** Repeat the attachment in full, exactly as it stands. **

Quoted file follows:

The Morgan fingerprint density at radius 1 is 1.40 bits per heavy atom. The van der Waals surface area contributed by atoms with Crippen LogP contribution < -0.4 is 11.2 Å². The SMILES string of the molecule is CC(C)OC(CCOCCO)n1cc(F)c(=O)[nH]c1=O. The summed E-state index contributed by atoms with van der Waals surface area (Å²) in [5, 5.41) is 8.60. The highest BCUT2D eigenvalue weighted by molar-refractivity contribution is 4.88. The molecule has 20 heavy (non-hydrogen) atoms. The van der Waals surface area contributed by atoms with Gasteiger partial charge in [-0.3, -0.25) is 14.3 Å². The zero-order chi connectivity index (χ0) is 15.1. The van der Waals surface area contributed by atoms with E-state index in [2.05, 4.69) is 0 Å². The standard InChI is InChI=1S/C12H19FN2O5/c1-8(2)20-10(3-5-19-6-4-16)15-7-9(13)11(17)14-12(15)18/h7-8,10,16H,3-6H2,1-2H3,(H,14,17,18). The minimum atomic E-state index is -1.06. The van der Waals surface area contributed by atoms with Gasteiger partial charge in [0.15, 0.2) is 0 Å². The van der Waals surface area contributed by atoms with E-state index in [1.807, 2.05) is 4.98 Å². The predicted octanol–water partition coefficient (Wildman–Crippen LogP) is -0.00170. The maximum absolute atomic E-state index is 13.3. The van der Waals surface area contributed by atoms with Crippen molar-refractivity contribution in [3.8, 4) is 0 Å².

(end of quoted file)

The Morgan fingerprint density at radius 1 is 1.40 bits per heavy atom. The van der Waals surface area contributed by atoms with Crippen LogP contribution < -0.4 is 11.2 Å². The SMILES string of the molecule is CC(C)OC(CCOCCO)n1cc(F)c(=O)[nH]c1=O. The summed E-state index contributed by atoms with van der Waals surface area (Å²) in [5, 5.41) is 8.60. The highest BCUT2D eigenvalue weighted by molar-refractivity contribution is 4.88. The molecule has 20 heavy (non-hydrogen) atoms. The van der Waals surface area contributed by atoms with Gasteiger partial charge in [-0.3, -0.25) is 14.3 Å². The zero-order chi connectivity index (χ0) is 15.1. The van der Waals surface area contributed by atoms with E-state index in [2.05, 4.69) is 0 Å². The standard InChI is InChI=1S/C12H19FN2O5/c1-8(2)20-10(3-5-19-6-4-16)15-7-9(13)11(17)14-12(15)18/h7-8,10,16H,3-6H2,1-2H3,(H,14,17,18). The minimum atomic E-state index is -1.06. The van der Waals surface area contributed by atoms with Gasteiger partial charge in [0.15, 0.2) is 0 Å². The van der Waals surface area contributed by atoms with E-state index in [1.807, 2.05) is 4.98 Å². The predicted octanol–water partition coefficient (Wildman–Crippen LogP) is -0.00170. The maximum absolute atomic E-state index is 13.3. The van der Waals surface area contributed by atoms with Crippen molar-refractivity contribution in [3.8, 4) is 0 Å².